Psychological scientist Robert Ackerman of the University of Texas at Dallas and colleagues wanted to examine whether positive interpersonal behaviours in families might also have long-lasting associations with future relationships.
The researchers examined longitudinal data from individuals participating in the Iowa Youth and Families Project.
Family interactions were assessed when the participants were in 7th grade. The interactions were coded for five indicators of positive engagement: listener responsiveness, assertiveness, prosocial behaviour, effective communication, and warmth-support.
Participants who showed and experienced more positive engagement in their families showed more positive engagement in their marriages 17 years later.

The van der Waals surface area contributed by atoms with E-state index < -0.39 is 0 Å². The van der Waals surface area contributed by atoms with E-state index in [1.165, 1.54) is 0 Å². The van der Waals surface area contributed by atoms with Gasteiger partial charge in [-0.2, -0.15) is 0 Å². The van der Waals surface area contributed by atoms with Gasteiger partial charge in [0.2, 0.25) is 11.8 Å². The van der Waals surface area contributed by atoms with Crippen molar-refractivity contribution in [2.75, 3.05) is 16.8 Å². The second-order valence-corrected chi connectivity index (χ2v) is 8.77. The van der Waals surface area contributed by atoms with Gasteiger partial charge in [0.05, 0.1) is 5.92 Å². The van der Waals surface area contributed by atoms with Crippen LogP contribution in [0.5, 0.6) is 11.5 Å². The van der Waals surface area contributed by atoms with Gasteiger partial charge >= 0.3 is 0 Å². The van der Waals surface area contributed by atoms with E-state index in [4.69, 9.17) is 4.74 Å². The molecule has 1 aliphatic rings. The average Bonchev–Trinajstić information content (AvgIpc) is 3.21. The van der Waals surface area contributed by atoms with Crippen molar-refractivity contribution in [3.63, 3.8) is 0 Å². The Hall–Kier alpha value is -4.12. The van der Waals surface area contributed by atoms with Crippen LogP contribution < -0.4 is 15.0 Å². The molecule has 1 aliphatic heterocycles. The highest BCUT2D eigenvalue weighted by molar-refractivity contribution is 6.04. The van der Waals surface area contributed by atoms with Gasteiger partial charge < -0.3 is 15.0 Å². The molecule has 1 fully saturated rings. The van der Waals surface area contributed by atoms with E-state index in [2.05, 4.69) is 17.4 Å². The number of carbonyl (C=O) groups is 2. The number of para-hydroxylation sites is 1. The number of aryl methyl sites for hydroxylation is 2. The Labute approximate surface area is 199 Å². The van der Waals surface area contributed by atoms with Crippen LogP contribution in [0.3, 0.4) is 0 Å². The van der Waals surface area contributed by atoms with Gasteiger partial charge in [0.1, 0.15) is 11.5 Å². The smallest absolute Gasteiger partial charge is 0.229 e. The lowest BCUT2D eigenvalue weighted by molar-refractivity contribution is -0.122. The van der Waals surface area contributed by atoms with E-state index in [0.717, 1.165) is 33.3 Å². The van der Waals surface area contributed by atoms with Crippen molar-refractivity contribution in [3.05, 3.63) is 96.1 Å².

Interestingly, their spouses also showed more positive engagement.
Participants who came from families that expressed more positive engagement also expressed less hostility toward their spouses, and their spouses displayed less hostile behaviour toward them.
Greater levels of positive engagement at the family level in adolescence also predicted more relationship satisfaction for both partners.
At a basic level, the findings suggest a link between the family climate in adolescence and marriage quality later in life. The fact that these effects seemed to extend to participants' spouses was especially interesting, researchers said.
"Perhaps one of the most striking results from this work was that the quality of one marital partner's family climate during adolescence was associated with marital outcomes for the other partner," researchers said in a statement.
The study was published in Psychological Science, a journal of the Association for Psychological Science.
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